University of Kent student announced as runner-up in Curriers’ Company London History Essay Prize

Oliver Parken, a PhD student in the School of History, has been announced as runner-up in the 2020 Curriers’ Company London History Essay Prize.

In association with The London Journal Trust and the Institute of Historical Research, the competition runs annually for early career researchers across the UK interested in the history of London (from Roman times to the present). Oliver’s entry, ‘Metropolitan Ghosts: Wartime London’s Spectro-Geographies’, draws from his recently submitted PhD research in the School of History which focuses on belief cultures in Britain during the Second World War. Winning entries are awarded a cash prize, and are normally published within the London Journal.

“I’m absolutely delighted with the news! My entry draws on research completed back in 2017 during the early part of my PhD. The essay uses the concept of ‘ghosts’ to explore experiences and representations of bombardment in Second World War London. I explore ghost-sightings, uncanny visions, and changes in the urban/cultural landscape to pull together different readings of London at war. ‘Ghosts’ played a number of functions in this context. Alongside their sinister and frightening dimensions, I argue they provided catharsis; culturally and psychologically for those articulating the impact of mass death at the home front. I hope the entry will be of interest to scholars in the cultural history of war, religion/belief, and civilian psychologies of war.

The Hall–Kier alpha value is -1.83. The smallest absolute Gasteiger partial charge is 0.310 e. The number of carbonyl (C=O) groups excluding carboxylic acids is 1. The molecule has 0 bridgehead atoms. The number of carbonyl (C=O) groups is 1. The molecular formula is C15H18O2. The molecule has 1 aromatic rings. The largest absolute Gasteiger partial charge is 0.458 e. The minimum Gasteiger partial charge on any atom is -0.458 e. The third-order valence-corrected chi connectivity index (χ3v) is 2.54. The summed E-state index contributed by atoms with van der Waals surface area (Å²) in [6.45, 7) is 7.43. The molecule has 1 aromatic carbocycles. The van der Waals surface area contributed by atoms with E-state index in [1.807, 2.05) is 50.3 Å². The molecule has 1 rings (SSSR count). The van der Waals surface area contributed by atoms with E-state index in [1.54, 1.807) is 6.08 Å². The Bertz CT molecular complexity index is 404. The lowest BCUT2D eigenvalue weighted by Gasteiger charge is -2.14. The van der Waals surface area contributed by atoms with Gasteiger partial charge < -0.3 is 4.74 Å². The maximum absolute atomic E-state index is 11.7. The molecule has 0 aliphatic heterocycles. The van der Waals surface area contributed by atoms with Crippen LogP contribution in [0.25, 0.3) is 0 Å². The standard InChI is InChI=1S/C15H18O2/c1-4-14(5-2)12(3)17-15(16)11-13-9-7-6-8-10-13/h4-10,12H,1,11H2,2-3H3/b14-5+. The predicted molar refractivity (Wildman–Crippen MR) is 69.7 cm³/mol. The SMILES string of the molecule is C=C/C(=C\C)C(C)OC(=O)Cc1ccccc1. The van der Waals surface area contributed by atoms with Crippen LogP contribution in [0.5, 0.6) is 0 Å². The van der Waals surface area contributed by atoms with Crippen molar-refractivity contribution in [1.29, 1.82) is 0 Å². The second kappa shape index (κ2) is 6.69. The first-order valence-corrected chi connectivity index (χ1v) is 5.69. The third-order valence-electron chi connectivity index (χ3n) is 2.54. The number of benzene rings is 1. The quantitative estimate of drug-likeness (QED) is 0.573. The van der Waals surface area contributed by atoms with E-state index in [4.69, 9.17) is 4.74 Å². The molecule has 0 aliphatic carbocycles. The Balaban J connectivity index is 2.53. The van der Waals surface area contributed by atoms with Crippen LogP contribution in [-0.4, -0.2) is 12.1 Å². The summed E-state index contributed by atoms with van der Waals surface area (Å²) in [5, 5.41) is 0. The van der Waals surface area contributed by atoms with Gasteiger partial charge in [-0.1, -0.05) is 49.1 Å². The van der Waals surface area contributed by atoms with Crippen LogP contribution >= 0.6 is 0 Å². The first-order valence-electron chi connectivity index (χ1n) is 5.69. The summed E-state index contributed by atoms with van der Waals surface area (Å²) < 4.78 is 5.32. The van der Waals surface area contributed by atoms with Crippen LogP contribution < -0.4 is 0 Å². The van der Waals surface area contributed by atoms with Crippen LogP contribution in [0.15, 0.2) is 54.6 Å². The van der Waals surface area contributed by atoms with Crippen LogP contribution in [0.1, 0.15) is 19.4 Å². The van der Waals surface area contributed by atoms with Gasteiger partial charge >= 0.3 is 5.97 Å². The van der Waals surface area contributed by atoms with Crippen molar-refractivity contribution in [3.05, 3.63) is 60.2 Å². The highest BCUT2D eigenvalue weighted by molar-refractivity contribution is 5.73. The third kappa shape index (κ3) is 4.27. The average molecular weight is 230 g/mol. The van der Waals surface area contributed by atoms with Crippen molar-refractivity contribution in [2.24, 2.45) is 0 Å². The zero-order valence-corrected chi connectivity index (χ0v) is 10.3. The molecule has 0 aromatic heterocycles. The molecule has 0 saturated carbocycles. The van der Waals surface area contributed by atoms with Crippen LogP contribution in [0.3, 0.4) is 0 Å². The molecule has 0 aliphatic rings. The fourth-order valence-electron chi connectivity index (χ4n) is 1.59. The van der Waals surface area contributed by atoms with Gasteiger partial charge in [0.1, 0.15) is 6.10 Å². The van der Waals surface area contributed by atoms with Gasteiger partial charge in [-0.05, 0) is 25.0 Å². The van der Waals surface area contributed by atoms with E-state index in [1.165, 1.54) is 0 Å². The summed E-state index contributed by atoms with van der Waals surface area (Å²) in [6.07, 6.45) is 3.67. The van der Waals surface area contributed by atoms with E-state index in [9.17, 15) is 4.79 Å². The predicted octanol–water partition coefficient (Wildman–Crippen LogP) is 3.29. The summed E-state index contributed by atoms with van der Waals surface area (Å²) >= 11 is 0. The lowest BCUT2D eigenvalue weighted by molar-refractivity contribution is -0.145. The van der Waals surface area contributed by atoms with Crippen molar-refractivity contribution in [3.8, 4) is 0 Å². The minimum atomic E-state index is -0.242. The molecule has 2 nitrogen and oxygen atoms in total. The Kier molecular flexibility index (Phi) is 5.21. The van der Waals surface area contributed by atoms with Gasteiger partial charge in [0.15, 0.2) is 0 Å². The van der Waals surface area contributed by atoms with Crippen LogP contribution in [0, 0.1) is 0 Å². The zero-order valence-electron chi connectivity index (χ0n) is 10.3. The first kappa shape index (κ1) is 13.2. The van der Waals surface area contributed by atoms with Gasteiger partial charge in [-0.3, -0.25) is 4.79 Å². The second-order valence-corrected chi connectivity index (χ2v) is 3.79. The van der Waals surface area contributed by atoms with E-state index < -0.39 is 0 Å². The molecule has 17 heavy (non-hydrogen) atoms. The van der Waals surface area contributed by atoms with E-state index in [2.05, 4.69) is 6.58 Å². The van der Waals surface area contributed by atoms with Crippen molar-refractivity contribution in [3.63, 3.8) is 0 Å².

For early career researchers with interests in the history of London, I would encourage entry to the 2021 Prize. It has provided me with an ideal forum to get my research published. The London Journal is a welcoming place for junior scholars to publish their work (many of the entries to past editions of the London History Prize have since been published in the journal). Give it a go, you might be surprised!”